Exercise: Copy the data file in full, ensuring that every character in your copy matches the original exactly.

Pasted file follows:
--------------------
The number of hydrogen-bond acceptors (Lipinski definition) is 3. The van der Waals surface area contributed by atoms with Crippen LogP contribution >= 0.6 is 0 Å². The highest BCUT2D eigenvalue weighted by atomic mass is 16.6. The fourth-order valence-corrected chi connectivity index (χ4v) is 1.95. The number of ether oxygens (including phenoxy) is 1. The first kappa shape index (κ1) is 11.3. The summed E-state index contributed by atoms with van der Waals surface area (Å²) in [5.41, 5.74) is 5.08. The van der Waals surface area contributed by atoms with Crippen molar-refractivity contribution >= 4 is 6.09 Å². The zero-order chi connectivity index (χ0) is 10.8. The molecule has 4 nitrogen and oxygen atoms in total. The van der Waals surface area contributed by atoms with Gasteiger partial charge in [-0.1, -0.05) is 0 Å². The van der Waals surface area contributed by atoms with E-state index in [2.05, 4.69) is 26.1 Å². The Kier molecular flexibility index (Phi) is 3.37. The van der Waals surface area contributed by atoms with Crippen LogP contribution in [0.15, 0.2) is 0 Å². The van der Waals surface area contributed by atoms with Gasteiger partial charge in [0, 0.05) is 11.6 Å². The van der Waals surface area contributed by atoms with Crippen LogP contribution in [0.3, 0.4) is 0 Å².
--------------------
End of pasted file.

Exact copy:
The number of hydrogen-bond acceptors (Lipinski definition) is 3. The van der Waals surface area contributed by atoms with Crippen LogP contribution >= 0.6 is 0 Å². The highest BCUT2D eigenvalue weighted by atomic mass is 16.6. The fourth-order valence-corrected chi connectivity index (χ4v) is 1.95. The number of ether oxygens (including phenoxy) is 1. The first kappa shape index (κ1) is 11.3. The summed E-state index contributed by atoms with van der Waals surface area (Å²) in [5.41, 5.74) is 5.08. The van der Waals surface area contributed by atoms with Crippen molar-refractivity contribution >= 4 is 6.09 Å². The zero-order chi connectivity index (χ0) is 10.8. The molecule has 4 nitrogen and oxygen atoms in total. The van der Waals surface area contributed by atoms with Gasteiger partial charge in [-0.1, -0.05) is 0 Å². The van der Waals surface area contributed by atoms with E-state index in [2.05, 4.69) is 26.1 Å². The Kier molecular flexibility index (Phi) is 3.37. The van der Waals surface area contributed by atoms with Crippen LogP contribution in [0.15, 0.2) is 0 Å². The van der Waals surface area contributed by atoms with Gasteiger partial charge in [0, 0.05) is 11.6 Å². The van der Waals surface area contributed by atoms with Crippen LogP contribution in [0.3, 0.4) is 0 Å².